As we retreated inside our homes after lockdown measures were introduced to prevent the spread of the coronavirus, reports subsequently showed an alarming increase in the hidden and existing epidemic of domestic and family violence (DFV)[i].
Domestic and family abuse is Australia’s secret shame. The Bureau of Statistics estimates that 1 in 6 women (and 1 in 17 men) have experienced at least one incident of violence by an intimate partner[ii]. But while physical and verbal abuse is well documented and are commonly known forms of violence, there is a severe lack of understanding and awareness of financial abuse.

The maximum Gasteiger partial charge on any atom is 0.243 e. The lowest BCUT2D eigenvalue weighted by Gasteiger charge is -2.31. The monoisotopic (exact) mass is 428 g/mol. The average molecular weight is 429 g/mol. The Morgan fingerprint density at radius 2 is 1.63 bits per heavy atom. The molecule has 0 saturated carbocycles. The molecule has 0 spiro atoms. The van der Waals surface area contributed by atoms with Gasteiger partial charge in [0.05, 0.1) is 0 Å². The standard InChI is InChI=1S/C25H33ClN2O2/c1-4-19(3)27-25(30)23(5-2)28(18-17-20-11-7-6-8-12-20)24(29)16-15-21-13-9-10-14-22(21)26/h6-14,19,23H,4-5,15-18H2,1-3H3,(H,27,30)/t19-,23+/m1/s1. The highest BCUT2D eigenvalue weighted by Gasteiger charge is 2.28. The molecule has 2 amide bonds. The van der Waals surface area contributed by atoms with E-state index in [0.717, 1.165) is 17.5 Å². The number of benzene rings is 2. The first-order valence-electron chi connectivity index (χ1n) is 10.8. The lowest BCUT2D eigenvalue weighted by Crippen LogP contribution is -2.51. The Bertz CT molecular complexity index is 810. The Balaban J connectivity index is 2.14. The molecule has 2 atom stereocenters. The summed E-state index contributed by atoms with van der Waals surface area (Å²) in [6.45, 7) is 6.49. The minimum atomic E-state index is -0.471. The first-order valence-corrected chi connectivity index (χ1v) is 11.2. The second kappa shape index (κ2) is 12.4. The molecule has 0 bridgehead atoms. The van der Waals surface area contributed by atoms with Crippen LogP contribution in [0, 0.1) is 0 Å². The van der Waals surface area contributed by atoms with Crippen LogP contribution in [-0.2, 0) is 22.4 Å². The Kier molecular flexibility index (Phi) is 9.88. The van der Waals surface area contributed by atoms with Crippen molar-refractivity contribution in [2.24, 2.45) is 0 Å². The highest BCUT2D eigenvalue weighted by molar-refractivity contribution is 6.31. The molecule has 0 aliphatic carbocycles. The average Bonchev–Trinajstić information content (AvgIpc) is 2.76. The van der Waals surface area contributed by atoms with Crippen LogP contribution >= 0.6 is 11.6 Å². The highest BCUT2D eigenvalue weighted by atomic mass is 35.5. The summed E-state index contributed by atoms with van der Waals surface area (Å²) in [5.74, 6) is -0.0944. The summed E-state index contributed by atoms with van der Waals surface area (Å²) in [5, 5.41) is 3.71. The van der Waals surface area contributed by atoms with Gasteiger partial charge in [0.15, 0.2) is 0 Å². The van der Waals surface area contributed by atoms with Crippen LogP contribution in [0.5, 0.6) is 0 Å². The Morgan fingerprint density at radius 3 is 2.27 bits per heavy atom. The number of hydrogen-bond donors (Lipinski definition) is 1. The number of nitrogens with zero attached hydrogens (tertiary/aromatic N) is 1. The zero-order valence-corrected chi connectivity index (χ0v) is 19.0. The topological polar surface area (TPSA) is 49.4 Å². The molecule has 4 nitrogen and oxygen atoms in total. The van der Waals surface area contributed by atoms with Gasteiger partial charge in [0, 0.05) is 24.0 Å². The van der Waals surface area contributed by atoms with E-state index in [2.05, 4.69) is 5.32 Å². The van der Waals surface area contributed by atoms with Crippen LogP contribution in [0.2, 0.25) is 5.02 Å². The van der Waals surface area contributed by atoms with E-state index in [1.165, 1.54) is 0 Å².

With job insecurity and financial instability accompanying the COVID-19 pandemic, instances of financial abuse, a lesser-known form of DFV, may have increased too.
According to a survey* CBA released during the first wave of the pandemic this year, 40 per cent of the adult population have experienced or know someone who has experienced financial abuse. Financial abuse occurs when one partner uses money as a means to control or exploit their partner and limit their financial independence. This can involve behaviour including, but not limited to, a perpetrator preventing a victim-survivor from accessing bank accounts, using funds without consent or manipulating their financial decisions.
That same research found nearly 80 per cent of Australian adults could not recall the support available while those who experienced financial abuse, sadly only 54 per cent sought help.